Close Calls: "The Worst Day Of My Life": Part 2

Last month, in part one of this column, we looked at some history involving firefighter deaths and injuries that occurred in live-fire training exercises, followed by Wisconsin Firefighter Candace Wetter’s account of how she became another victim of...


To access the remainder of this piece of premium content, you must be registered with Firehouse. Already have an account? Login

Register in seconds by connecting with your preferred Social Network.

OR

Complete the registration form.

Required
Required
Required
Required
Required
Required
Required
Required
Required
Required

Last month, in part one of this column, we looked at some history involving firefighter deaths and injuries that occurred in live-fire training exercises, followed by Wisconsin Firefighter Candace Wetter’s account of how she became another victim of live-fire training. My sincere thanks to Firefighter Wetter for sharing this story and passing on the details so that we have a chance to learn.

 

This continues “The worst day of my life” – A personal account by Firefighter Candace Wetter:

As the room flashed, my mind flashed also, but with the thoughts and pictures of my Dad, Mom and two little sisters and how I was never going to see them ever again. I also thought that I am going to die at 19 years old at a training burn. I am a very stubborn and bull-headed individual. I guess you could say the will to survive and to just stop burning is what pushed me to just keep pulling, to just get out, and to stop the burning. I got to the third step and gave one final pull on my nozzleman’s self-contained breathing apparatus (SCBA) and got him up the stairs.

I landed on my back and then rolled onto my stomach. At this point, I turned left. Some would wonder why I did not go out the door we had entered in on the Charlie side. Your guess is as good as mine as to why I chose to go out a window. The best answer I can give you is that I was scared. I just wanted to get out. There was a penny-sized piece of my mask that hadn’t been burned yet, so I caught the light from the window out of the left corner of my eye. I didn’t see any light from the door we entered the window because it was full of smoke from top to bottom.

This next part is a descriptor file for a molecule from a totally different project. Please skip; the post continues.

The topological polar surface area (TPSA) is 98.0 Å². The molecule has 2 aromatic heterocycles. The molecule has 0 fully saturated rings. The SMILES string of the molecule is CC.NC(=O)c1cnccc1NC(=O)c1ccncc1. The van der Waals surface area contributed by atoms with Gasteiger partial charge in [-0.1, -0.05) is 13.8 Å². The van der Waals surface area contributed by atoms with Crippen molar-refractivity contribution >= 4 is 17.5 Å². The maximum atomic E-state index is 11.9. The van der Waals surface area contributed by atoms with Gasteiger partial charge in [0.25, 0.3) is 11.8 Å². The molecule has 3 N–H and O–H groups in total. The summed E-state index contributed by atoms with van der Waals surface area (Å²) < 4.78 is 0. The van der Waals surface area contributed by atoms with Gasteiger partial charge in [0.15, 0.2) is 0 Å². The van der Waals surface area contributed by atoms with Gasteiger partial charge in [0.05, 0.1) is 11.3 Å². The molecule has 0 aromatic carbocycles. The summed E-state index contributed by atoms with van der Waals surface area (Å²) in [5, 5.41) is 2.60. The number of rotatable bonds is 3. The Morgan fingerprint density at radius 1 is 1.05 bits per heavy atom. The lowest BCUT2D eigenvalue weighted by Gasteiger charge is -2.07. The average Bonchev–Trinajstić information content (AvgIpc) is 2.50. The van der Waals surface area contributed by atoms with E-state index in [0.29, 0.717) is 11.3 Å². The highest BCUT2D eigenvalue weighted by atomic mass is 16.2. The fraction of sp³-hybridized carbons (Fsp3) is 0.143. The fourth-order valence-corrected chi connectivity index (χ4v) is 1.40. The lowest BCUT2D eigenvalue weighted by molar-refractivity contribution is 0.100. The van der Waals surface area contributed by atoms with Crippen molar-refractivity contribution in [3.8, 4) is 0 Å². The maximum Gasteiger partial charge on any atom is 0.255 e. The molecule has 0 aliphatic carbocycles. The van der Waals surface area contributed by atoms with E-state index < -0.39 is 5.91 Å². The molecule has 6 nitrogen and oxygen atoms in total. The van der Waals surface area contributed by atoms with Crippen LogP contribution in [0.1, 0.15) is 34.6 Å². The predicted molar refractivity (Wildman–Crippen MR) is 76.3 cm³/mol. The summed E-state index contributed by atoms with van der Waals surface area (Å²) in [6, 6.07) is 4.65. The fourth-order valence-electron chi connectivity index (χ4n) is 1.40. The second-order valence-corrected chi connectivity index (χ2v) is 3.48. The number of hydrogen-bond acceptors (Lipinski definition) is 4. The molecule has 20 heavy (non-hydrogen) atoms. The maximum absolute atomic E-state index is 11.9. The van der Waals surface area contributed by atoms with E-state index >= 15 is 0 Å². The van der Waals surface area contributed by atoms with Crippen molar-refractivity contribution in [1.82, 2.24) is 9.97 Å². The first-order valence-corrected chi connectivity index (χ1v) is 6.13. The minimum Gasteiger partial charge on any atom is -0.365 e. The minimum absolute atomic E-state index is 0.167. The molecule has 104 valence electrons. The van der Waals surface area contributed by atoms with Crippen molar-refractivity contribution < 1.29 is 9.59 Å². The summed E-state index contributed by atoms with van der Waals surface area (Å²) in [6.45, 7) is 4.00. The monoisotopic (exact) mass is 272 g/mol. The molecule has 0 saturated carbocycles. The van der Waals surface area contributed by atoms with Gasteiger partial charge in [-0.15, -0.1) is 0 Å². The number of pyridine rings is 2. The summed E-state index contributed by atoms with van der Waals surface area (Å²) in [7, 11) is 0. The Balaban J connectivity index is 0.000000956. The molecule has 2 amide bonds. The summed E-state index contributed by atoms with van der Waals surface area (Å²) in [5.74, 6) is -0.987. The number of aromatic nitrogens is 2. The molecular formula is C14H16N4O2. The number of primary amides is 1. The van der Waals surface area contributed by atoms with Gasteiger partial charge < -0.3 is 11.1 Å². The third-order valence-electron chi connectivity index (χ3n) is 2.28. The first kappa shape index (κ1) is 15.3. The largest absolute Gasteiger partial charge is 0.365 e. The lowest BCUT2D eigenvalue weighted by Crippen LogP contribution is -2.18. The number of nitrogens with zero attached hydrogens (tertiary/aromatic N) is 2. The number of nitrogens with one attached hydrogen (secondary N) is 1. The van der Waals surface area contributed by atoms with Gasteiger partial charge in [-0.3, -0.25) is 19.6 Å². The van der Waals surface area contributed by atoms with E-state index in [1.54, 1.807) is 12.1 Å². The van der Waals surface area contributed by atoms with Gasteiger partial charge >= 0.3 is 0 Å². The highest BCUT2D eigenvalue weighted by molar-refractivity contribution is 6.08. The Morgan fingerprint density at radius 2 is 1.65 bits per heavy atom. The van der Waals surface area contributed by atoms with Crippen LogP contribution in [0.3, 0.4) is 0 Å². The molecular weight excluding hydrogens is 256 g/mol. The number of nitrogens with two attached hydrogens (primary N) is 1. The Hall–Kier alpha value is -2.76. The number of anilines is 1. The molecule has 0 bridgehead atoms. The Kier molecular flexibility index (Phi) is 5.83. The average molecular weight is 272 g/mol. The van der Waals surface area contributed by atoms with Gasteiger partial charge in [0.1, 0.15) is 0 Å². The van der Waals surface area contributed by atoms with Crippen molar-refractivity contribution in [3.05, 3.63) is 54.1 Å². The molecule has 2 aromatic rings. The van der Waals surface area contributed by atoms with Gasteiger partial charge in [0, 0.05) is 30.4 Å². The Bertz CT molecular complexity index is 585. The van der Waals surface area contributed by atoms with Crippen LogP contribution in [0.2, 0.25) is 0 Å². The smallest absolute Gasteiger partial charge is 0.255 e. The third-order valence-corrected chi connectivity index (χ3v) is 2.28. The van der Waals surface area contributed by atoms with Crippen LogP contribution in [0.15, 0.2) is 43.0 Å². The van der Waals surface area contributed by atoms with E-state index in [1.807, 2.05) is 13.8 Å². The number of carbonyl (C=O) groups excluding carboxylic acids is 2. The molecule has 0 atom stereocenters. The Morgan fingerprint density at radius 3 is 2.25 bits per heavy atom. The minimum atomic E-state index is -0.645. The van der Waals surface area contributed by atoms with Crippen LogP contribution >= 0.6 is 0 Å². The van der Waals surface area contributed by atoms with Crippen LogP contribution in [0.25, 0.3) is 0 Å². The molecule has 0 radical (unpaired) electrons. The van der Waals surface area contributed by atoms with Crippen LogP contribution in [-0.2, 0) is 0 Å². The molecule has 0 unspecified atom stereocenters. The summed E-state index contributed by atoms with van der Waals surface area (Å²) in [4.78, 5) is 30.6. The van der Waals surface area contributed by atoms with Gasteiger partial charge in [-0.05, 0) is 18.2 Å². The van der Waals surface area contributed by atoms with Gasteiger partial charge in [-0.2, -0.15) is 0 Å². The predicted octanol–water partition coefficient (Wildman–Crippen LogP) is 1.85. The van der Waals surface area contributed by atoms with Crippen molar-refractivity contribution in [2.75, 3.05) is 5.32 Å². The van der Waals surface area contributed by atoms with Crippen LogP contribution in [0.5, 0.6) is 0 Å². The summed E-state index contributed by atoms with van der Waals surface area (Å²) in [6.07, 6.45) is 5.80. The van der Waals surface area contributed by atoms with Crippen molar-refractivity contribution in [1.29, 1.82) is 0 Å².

I kept crawling and sweeping my arm, trying to find our way out, hoping to God this would stop. We then bailed out of a window. I landed on the ground and started crawling away from the structure, trying to stop the burning. I just wanted it to stop.

Someone came running up to me and began cutting my gear off. The first thing that came out of my mouth was, “Where’s my crew, where’s my crew?” My best friends, my crew, people I lived with, ate dinner with, went to school with, were still missing and I had no idea where they were. My brothers, those who I shared an incredible bond with were gone. I thought they were dead. I knew I was responsible for whatever happened to them. I was officer of that crew; it was my job to look over them. And I had failed.

I have an assistant chief on my department, who I not only look up to, but want to be exactly like him because of the person he is. He is fair, respectful and truly cares about everyone. He has been one of the most influential persons in my life and career. He was with us that day, not on our hoseline, but watching from the outside.

I cannot imagine the agony he has gone through, watching as his firefighters literally fought for their lives. He was the first person who came up to me who I recognized. I kept asking him if everyone made it out, where was everybody, what happened. He told me that everyone was out, everyone was OK. As I was being loaded into the ambulance, my best friend and third man on the hoseline, came up to me crying, he grabbed my hand and said, “Candace, I’m so sorry.” They put me in the back of an ambulance and starting heading toward the hospital.

 

At the hospital

I had first- and second-degree burns, smoke inhalation and carbon monoxide poisoning. Burns to my ears, face, chin, arms and hands. The left side of my body was affected and burnt more because of the way I was positioned when I was pulling the nozzleman out. The nozzleman had a penny-sized, first-degree burn on his shoulder from where my hand was when I was pulling him out.

One of the hardest phone calls I have ever had to make was to my mother that day. As I was lying in a hospital bed, with burn doctors looking over me and nurses running everywhere, I was trying to find the words to tell my mother what had happened and that I desperately needed them. I could not finish that phone call without breaking down, crying multiple times. Needless to say, they were on the road, driving to where I was within minutes of receiving that call.

This content continues onto the next page...